One of my favorite stretches of road anywhere is US 40 and the old National Road in Putnam County, Indiana. To get there, head west from Indianapolis or east from Terre Haute – it’s about in the middle. Indiana’s best old National Road alignments are all there, including a brief brick segment, a gravel segment, a few strips of 1920s concrete, a rolling section on the grounds of a prison (which therefore you can’t drive), and three concrete arch bridges.
In particular, an old alignment just east of Putnamville keeps me coming back because I’ve heard reports that an even older alignment lurks nearby. I have searched for it on several occasions to no avail. But on a recent trip I think I finally found part of it. Here it is from the air, with the approximate location of the segment I found marked in green.
I normally take my road trips during the warm months, as Indiana winters are usually hostile to man and beast. But this winter has been the mildest of all 44 I’ve experienced here. It was sunny and 40 degrees when I made a trip to Terre Haute recently, so I took the leisurely route along US 40 and drove all the old alignments in Putnam County.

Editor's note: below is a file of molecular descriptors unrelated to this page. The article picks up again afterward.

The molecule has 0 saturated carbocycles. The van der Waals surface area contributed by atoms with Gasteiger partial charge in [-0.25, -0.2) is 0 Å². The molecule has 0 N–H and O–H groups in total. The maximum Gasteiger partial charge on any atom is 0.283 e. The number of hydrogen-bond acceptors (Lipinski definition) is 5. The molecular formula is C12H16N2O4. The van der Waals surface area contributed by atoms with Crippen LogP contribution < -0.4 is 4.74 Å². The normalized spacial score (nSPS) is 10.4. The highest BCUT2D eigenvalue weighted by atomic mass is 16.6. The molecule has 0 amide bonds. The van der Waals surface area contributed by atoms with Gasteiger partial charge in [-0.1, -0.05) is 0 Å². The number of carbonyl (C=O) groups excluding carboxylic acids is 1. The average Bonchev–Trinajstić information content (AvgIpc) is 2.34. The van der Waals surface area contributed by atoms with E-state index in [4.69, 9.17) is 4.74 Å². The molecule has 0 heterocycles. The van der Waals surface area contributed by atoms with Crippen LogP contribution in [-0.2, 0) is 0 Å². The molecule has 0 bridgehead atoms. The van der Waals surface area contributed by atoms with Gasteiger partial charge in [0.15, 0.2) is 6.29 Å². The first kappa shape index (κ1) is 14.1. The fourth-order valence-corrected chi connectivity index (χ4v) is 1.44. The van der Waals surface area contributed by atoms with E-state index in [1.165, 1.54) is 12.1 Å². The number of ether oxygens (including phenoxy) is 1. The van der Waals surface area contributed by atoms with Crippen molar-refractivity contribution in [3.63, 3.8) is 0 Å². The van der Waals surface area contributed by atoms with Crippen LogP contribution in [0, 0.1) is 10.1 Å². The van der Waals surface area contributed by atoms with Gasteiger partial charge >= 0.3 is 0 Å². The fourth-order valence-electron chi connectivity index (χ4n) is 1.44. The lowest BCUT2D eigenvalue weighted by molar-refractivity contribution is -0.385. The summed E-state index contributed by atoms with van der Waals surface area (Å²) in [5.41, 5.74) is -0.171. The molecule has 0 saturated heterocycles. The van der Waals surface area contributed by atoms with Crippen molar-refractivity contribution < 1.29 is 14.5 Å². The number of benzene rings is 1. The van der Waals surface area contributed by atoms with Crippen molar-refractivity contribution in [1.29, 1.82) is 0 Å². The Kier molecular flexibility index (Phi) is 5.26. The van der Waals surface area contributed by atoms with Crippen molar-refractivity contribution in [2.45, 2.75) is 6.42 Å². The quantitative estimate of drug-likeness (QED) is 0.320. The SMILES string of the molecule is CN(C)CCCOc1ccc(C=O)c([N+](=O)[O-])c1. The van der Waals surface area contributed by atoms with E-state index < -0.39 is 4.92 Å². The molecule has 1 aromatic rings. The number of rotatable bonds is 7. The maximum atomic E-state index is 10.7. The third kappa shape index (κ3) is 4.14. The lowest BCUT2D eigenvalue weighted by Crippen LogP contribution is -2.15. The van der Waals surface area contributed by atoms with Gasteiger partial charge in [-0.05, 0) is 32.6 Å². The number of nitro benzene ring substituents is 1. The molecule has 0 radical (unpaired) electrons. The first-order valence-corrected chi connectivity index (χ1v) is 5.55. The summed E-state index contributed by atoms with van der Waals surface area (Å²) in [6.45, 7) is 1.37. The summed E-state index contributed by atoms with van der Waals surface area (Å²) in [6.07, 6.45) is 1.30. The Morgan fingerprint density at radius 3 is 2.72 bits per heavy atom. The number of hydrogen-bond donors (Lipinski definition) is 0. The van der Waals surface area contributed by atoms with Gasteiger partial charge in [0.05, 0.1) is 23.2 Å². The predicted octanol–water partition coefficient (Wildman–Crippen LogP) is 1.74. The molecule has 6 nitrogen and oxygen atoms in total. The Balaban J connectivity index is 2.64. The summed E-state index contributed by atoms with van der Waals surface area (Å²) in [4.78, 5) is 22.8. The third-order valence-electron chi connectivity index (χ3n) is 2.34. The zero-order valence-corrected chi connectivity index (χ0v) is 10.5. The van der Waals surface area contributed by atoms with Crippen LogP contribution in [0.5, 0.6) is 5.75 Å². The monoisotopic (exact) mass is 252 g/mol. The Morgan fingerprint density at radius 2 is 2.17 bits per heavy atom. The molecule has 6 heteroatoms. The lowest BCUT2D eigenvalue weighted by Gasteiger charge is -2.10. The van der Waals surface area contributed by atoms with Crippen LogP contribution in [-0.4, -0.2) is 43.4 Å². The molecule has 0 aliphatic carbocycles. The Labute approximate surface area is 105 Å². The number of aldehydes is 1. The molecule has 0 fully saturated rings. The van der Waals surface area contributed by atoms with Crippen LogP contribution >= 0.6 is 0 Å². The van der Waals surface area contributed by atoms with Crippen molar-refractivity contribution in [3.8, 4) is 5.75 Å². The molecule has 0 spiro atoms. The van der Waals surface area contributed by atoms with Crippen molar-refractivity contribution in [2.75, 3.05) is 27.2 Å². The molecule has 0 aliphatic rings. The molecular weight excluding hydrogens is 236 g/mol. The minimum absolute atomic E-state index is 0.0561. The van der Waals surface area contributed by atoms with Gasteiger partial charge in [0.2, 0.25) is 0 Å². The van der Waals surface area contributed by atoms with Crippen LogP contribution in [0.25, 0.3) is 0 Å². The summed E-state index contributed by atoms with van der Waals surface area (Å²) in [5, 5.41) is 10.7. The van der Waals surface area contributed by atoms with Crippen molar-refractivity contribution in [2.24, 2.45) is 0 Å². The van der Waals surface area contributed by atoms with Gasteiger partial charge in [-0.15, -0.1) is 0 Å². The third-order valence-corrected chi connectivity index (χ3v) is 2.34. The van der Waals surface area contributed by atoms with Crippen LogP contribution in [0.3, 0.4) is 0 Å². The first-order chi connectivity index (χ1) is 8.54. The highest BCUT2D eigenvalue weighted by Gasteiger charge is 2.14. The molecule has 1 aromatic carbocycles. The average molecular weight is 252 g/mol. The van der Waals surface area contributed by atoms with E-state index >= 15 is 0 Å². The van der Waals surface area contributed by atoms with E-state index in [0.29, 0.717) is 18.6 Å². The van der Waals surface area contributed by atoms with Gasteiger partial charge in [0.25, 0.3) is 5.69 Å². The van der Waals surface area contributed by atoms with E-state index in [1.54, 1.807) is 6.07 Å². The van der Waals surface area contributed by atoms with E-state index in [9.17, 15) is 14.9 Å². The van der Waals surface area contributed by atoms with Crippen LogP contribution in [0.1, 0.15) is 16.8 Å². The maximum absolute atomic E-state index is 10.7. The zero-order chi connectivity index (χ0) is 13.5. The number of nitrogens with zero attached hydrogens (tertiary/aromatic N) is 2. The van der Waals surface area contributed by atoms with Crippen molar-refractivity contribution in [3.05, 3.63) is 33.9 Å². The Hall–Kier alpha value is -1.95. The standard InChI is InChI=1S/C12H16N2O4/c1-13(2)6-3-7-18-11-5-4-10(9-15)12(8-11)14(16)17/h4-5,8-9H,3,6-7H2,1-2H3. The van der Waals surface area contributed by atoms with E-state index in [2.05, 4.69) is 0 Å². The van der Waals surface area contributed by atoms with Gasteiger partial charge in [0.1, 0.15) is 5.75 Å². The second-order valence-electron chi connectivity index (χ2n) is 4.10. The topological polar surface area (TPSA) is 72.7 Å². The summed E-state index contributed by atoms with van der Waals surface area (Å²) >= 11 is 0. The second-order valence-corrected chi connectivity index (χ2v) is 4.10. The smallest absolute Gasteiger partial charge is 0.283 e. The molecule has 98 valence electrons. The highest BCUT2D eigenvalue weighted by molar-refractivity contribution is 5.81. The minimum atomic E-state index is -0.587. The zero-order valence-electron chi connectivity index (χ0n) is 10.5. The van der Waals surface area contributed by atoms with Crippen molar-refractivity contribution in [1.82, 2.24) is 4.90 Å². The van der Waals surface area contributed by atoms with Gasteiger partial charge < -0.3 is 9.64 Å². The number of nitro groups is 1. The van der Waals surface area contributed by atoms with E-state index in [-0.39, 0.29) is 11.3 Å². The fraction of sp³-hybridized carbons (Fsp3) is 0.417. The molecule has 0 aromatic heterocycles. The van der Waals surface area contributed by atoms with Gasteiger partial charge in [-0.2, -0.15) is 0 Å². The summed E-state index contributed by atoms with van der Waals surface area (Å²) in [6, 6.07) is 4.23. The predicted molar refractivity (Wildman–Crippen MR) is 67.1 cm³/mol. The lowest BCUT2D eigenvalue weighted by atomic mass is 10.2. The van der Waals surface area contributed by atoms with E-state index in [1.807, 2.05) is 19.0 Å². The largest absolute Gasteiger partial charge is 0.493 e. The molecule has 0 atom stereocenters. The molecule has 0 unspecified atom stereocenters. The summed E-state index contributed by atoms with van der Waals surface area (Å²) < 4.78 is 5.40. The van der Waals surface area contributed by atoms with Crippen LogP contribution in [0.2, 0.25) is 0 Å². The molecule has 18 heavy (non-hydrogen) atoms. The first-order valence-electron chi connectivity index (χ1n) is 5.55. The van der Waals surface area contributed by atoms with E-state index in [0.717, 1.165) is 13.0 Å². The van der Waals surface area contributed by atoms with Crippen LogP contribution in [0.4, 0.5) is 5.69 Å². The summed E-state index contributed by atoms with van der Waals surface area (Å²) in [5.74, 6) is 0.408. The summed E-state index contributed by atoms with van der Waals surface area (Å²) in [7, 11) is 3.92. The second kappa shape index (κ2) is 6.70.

And with the leaves off the trees, there it was, plain as day.
What you’re looking at here is the approach to a bridge. This photo shows the abutment still in place.
Remarkably, the 1891 iron truss bridge that once stood here still serves. When the newer alignment and its concrete arch bridge were built in 1925, the iron bridge was moved around the corner to carry County Road 25 across the same creek. Here it is, with my frequent road-trip companion Dawn taking it in. I wrote about this bridge once before – go read about it.
On this trip I was wearing clothes not well suited to exploring through the brush, so I’m looking for a chance to go back. I want to know where the road went on the other side of the creek!
How do old alignments get left behind? When the road is straightened, widened, or moved!
I’ve driven the National Road from its beginning in Baltimore, MD to its end in Vandaila, IL. To read everything I’ve ever written about it, click here.
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Last updated on 22 March 2020 by Jim Grey